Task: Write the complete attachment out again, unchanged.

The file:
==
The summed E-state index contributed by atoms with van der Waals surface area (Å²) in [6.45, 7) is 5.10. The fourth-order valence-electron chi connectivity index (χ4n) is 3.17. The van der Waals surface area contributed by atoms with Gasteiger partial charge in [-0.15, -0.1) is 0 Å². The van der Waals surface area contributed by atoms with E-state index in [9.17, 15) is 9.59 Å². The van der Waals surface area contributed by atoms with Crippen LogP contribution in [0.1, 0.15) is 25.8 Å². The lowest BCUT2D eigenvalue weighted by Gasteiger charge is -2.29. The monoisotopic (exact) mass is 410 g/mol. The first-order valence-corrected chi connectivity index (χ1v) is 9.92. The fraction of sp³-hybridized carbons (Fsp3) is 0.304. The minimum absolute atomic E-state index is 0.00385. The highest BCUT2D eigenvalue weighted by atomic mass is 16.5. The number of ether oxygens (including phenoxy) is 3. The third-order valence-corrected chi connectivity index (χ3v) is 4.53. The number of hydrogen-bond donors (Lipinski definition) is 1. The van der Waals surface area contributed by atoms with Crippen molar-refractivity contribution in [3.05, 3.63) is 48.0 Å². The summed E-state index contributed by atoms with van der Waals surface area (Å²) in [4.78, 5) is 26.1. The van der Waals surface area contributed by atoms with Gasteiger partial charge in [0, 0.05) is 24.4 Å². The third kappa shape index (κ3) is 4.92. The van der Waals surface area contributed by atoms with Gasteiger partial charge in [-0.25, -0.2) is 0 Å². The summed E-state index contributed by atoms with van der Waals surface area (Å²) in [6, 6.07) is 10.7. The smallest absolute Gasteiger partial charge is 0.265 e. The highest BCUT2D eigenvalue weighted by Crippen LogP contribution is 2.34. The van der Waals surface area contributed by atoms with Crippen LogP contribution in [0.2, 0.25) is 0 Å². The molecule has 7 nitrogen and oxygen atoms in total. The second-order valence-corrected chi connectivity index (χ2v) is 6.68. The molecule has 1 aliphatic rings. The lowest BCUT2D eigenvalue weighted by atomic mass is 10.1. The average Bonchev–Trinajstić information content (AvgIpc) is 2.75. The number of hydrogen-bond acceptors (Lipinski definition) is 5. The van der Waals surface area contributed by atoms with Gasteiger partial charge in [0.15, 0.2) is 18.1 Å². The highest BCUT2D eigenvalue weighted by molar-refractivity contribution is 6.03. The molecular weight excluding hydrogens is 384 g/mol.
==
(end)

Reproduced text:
The summed E-state index contributed by atoms with van der Waals surface area (Å²) in [6.45, 7) is 5.10. The fourth-order valence-electron chi connectivity index (χ4n) is 3.17. The van der Waals surface area contributed by atoms with Gasteiger partial charge in [-0.15, -0.1) is 0 Å². The van der Waals surface area contributed by atoms with E-state index in [9.17, 15) is 9.59 Å². The van der Waals surface area contributed by atoms with Crippen LogP contribution in [0.1, 0.15) is 25.8 Å². The lowest BCUT2D eigenvalue weighted by Gasteiger charge is -2.29. The monoisotopic (exact) mass is 410 g/mol. The first-order valence-corrected chi connectivity index (χ1v) is 9.92. The fraction of sp³-hybridized carbons (Fsp3) is 0.304. The minimum absolute atomic E-state index is 0.00385. The highest BCUT2D eigenvalue weighted by atomic mass is 16.5. The number of ether oxygens (including phenoxy) is 3. The third-order valence-corrected chi connectivity index (χ3v) is 4.53. The number of hydrogen-bond donors (Lipinski definition) is 1. The van der Waals surface area contributed by atoms with Crippen molar-refractivity contribution in [3.05, 3.63) is 48.0 Å². The summed E-state index contributed by atoms with van der Waals surface area (Å²) in [4.78, 5) is 26.1. The van der Waals surface area contributed by atoms with Gasteiger partial charge in [0, 0.05) is 24.4 Å². The third kappa shape index (κ3) is 4.92. The van der Waals surface area contributed by atoms with Gasteiger partial charge in [-0.25, -0.2) is 0 Å². The summed E-state index contributed by atoms with van der Waals surface area (Å²) in [6, 6.07) is 10.7. The smallest absolute Gasteiger partial charge is 0.265 e. The highest BCUT2D eigenvalue weighted by Crippen LogP contribution is 2.34. The van der Waals surface area contributed by atoms with Crippen LogP contribution in [0.2, 0.25) is 0 Å². The molecule has 7 nitrogen and oxygen atoms in total. The second-order valence-corrected chi connectivity index (χ2v) is 6.68. The molecule has 1 aliphatic rings. The lowest BCUT2D eigenvalue weighted by atomic mass is 10.1. The average Bonchev–Trinajstić information content (AvgIpc) is 2.75. The number of hydrogen-bond acceptors (Lipinski definition) is 5. The van der Waals surface area contributed by atoms with Gasteiger partial charge in [0.15, 0.2) is 18.1 Å². The highest BCUT2D eigenvalue weighted by molar-refractivity contribution is 6.03. The molecular weight excluding hydrogens is 384 g/mol.